Surgeons to get better feel for remote operations when 5G technology rolls out

Researchers at Gitex were spelling out the future of delivering healthcare, including how better haptics will allow surgeons to get a better feel for operations conducted by robots

DUBAI , UNITED ARAB EMIRATES , OCT 10   – 2017 :- Visitors looking at the 5G Robotic Surgery which is on display at the Etisalat stand during the GITEX Technology Week held at Dubai World Trade Centre in Dubai. (Pawan Singh / The National ) Story by Nicholas Webster
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Mobile communications will soon play an important role in helping doctors to treat patients at home and helping surgeons deliver healthcare in remote areas.

The latest advancements in robotic surgery were just some of the developments on show at Gitex 2017 at Dubai World Trade Centre on Tuesday.

Researchers from King’s College London are working alongside Etisalat, Ericsson and Room One to help make remote healthcare as seamless as possible.

Internet accessibility is constantly improving and the arrival of 5G technology should enable healthcare to be delivered faster, and easier.

One of those advancements is in robotic surgery, with King’s College researchers working to improve the sense of touch of surgeons operating more than one robot at a time from a remote position during surgery.

“We are able to control the robot from a remote environment but the development of haptics is giving more feel and control to the surgeon who is operating the robotics remotely,” said Greek Phd student Kostas Antonakoglou, a researcher at King’s College London.

“Robotics are useful but surgeons have lost the feeling of touch. This is helping to change that.”

By wearing a special glove with sensors, the surgeon can feel depth of pressure and touch that is being applied by the robot during operations. A strong 5G connection is crucial to this.

Robotic surgeries are generally safer and more precise than those done by a single surgeon, according to researchers at Gitex.

They can also replicate the actions of several surgeons at once, with four robots operating simultaneously.

“This is something one surgeon cannot do alone,” Mr Antonakoglou said.

“It is reliant on 5G and our research is working on reducing lag, and that will reduce as the technology improves.

“These robots can be used in an ambulance or in remote areas, so doctors can perform surgery remotely.”

Improved broadband speeds will also widen the range of teaching for medical students who will be able to control practice robotic surgeries for themselves via their mobile phones.

“Where Skype, for example, can synchronise audio and video, with 5G we will soon be able to synchronise audio, visual and haptics,” said Melissa Dore, operations manager at technology developers Room One.


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“It is difficult to stream images in real time in high definition - this is hard to do - but 5G will make it much easier.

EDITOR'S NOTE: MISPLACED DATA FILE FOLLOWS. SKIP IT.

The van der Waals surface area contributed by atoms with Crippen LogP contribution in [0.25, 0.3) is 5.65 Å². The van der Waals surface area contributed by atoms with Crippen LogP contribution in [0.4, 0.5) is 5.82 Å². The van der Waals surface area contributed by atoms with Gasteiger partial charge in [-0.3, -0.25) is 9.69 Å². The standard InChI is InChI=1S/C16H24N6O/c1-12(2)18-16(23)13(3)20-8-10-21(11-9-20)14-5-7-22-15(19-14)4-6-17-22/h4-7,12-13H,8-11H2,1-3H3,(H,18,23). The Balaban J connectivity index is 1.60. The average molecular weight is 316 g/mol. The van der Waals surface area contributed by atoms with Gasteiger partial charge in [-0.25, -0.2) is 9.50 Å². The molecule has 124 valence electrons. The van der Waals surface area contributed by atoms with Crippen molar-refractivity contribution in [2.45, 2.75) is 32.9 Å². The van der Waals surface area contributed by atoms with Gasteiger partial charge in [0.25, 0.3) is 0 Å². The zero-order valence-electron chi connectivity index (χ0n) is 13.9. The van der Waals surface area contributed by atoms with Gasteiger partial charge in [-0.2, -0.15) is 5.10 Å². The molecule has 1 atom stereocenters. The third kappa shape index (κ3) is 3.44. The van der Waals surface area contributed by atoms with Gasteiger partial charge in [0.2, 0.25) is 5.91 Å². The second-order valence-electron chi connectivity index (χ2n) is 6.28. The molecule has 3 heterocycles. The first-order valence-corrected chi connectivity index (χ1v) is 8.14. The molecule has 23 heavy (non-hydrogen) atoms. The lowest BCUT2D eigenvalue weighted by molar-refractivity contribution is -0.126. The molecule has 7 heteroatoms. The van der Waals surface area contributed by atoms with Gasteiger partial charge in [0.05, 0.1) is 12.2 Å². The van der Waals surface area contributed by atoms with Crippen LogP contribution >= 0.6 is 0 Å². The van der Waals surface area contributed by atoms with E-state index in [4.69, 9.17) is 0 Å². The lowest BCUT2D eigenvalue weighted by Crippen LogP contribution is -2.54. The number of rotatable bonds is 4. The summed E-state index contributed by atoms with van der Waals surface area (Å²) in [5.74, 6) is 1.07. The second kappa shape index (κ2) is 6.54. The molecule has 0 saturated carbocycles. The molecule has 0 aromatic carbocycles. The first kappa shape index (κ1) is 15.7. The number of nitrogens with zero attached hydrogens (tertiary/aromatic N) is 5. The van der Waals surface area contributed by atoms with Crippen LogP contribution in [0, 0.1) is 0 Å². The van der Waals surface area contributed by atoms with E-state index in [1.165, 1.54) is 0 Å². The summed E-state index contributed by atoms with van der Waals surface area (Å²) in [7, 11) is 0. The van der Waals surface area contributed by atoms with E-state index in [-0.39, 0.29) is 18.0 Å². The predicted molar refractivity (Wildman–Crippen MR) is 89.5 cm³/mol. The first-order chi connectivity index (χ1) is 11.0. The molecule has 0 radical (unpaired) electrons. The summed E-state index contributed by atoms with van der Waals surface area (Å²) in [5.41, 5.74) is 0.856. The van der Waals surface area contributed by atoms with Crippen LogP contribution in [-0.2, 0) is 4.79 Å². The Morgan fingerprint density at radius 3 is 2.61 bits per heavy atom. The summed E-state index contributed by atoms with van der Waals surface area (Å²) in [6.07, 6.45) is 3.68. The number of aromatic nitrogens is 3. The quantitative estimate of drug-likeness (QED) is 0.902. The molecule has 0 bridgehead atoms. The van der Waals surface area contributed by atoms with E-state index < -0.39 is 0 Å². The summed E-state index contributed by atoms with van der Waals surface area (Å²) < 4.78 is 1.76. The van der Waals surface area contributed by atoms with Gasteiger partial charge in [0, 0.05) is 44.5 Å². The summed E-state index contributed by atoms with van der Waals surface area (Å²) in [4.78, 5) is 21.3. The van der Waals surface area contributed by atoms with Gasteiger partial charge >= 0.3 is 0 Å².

“Low latency is critical in certain situations; this means there is ultra-reliability and it will help students to learn remotely, so it is very useful as a teaching aid.

“Ideally, students will be able to use their mobile phones to tune in.”

5G technology is expected to be widely in use in the UAE before 2020.

In the future it will be commonplace for data to be sent securely from patients to doctors, who may not even be in the same country, and the doctors can then make an accurate remote diagnosis.

As internet speeds continue to improve, developers of digital healthcare technology are confident this will improve the care delivered to people who live alone or those in hard-to-reach areas.

Once real-time information is available to doctors, the health management of patients with long-term chronic health conditions should also improve, reducing hospital readmissions and emergency call-outs.

“We want to show realistically the difference these products can make to the healthcare sector,” said Daniel Amir Raduan Munem, senior manager of digital health industries at Etisalat.

“We want to be in a position to deliver the care regardless of the patient’s location, so it is very useful for doctors to be able to help patients living in remote areas or in the desert if there has been a serious incident, but the specialists required are far away.

“Our targets are to allow doctors to treat patients wherever they are, giving them access to a virtual clinic in their own homes.”

Doctors will be able to monitor health indicators like blood pressure, blood sugar levels or other vital signs in patients with diabetes or heart disease remotely.

With improved internet capability, they will be able to access unique biometric information by in-home technology that collects patient data and sends it onto doctors, who are alerted if there is a potential health risk.

“Our targets are to allow doctors to treat patients wherever they are, giving them access to a virtual clinic in their own homes,” said Mr Munem.

“Dubai Health Authority has been using this with 25 patients and were able to monitor a patient’s condition while they were in India.

“Patients will be trained how to use the platform, so it will be simple for the elderly to use.”